When I was pregnant with my first baby, my favorite thing about decorating her nursery was finding the perfect crib set. I mean, the overpriced, matching bedding is what the nursery is all about, right? Your tiny person has to come home to a cushy, finished room worthy of your expectant friends pinning to their “Future Nursery” boards on Pinterest.
I followed the guidelines about no “pillowlike” bumpers to avoid suffocation. Her bumpers were more “quilt-like” and tied tight to the sides. They were on her crib for most of her first year.
Then the American Academy of Pediatrics came out with new guidelines saying, and I’m paraphrasing here, “No bumpers!!! Your infant will die!!!!” I promptly untied those baby killers and stashed them in the closet. She was an older infant at that point. We had already dropped her crib down. What happened next, I didn’t expect.
The thrashing! My God the thrashing! She was a mobile, rolling, crawling baby, even in her sleep. We would hear bangs and bumps, then the occasional cry over the monitor in the middle of the night. We would go get her in the morning and her feet would be wedged between the bars of the crib. I suddenly understood the need for bumpers, even though her crib met the safety guidelines for proper for crib bar spacing. How foolish of me to believe bumpers were just aesthetic.
Okay, so crib bumpers are a suffocation danger and the ties pose a strangulation threat, but if you don’t have bumpers your kid will bang into the side of the crib at night?
So, when I had my second baby I weighed the pros and cons and went ahead and got my son a full crib set with bumpers. Again, they were quilt-like and tied tight to the crib. The ties are not long enough to go around a throat, just a crib bar. The bumpers looked adorable and posed no hazard that I could see. No hazard until the night his face got close to the bumper and I freaked. He was too little to roll over at that point and I didn’t want his face so close to the bumper. SIDS! Ah! I couldn’t sleep. I tiptoed around his crib and took them off that night. I put them back on in the morning. I did the same the next day. Hey, I paid for the second baby’s bumpers. I didn’t get them at a baby shower, so I was going to use them! The on and off got old real fast.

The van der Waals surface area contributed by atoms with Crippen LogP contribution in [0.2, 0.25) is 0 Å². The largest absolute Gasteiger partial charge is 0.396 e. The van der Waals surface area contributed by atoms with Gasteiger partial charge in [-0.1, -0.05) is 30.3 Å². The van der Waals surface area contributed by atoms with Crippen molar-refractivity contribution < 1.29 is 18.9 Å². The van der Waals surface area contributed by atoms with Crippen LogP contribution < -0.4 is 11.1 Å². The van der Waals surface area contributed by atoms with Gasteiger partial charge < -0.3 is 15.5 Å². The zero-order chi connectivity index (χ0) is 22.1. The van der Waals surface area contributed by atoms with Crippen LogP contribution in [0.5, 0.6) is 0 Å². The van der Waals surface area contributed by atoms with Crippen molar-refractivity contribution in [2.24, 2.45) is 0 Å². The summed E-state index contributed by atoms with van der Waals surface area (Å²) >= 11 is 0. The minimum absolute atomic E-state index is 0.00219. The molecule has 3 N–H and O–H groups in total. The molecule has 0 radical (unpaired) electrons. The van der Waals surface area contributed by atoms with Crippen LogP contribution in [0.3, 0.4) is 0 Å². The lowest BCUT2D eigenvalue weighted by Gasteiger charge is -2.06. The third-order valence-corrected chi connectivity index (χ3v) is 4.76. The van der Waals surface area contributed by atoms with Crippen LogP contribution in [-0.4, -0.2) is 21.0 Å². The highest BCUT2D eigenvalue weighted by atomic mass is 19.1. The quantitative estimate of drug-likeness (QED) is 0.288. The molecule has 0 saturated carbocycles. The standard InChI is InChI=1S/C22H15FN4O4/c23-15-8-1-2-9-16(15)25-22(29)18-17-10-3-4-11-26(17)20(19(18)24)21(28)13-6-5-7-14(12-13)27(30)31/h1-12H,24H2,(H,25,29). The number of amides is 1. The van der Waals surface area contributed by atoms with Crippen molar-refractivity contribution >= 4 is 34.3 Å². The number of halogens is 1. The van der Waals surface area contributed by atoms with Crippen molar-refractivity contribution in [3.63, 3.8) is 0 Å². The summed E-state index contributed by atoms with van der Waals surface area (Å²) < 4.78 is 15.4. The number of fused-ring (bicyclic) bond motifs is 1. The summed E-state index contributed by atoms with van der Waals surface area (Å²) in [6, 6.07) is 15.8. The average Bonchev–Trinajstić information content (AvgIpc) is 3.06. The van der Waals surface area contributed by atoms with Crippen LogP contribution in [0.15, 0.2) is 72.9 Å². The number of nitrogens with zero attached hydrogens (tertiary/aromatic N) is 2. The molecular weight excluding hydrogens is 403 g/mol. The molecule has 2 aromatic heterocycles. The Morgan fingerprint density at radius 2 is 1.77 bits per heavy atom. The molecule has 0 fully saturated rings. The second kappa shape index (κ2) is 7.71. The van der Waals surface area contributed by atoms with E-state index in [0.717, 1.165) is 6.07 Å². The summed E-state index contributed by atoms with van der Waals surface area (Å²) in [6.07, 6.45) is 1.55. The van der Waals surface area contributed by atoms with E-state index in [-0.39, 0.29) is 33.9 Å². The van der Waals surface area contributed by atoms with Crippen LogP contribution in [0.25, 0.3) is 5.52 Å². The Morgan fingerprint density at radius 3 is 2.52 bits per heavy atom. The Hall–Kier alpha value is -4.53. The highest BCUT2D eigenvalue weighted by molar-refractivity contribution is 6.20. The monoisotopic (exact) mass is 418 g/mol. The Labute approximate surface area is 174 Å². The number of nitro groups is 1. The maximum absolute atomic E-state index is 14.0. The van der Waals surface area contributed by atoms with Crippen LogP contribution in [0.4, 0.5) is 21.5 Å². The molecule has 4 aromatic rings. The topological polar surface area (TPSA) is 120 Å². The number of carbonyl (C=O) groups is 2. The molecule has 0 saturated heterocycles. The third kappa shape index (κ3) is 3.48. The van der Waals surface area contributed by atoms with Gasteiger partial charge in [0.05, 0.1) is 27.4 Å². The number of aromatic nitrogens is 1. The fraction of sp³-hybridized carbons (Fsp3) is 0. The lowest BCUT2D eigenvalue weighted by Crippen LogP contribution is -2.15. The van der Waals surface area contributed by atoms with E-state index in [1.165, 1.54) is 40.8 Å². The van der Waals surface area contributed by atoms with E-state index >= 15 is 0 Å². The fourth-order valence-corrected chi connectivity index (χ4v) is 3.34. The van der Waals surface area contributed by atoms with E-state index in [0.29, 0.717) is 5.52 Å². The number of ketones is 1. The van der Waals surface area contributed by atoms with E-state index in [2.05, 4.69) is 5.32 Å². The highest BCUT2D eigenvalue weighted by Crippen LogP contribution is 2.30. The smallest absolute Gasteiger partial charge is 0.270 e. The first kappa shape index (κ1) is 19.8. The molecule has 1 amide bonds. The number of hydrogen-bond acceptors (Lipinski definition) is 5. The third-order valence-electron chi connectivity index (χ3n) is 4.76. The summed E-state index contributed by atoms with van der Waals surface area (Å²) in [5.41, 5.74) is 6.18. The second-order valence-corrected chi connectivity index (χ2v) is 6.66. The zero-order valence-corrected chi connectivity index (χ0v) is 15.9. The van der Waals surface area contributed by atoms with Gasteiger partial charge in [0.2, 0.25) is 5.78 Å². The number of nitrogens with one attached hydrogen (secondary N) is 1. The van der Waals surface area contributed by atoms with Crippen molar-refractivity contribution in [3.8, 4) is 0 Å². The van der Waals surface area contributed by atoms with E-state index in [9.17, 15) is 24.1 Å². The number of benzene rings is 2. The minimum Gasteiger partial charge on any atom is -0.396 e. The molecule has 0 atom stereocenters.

By the time he was rolling over and crawling, I figured he was big enough to move his face away from a thin bumper and I left them on all the time. I watched him. He was fine. It wasn’t a problem. Then he started pulling up and we lowered the mattress. Pulling up means he pulled the bumpers down or off or used them as a pillow. I also heard of babies using them to step up on and subsequently flip out of the crib. I took them out. He’s 10-months-old now.
I kid you not, the day I am writing this he starts screaming when I put him down for his nap. I go up there to check it out and his leg is wedged through the bars, up to his thigh. He couldn’t pull his knee through. Poor little guy. He was all traumatized and weepy when I rescued him.
So, that leaves me to wonder if I should put the bumpers back on. Do I need to buy the mesh bumpers? (Please say “no.” I’m not a fan.) What’s your take on this?
- Did you use crib bumpers at all? What type?
- How long did you leave them on?
- Did your child ever get hurt from having bumpers on his/her crib? Did they get hurt NOT having bumpers on their crib?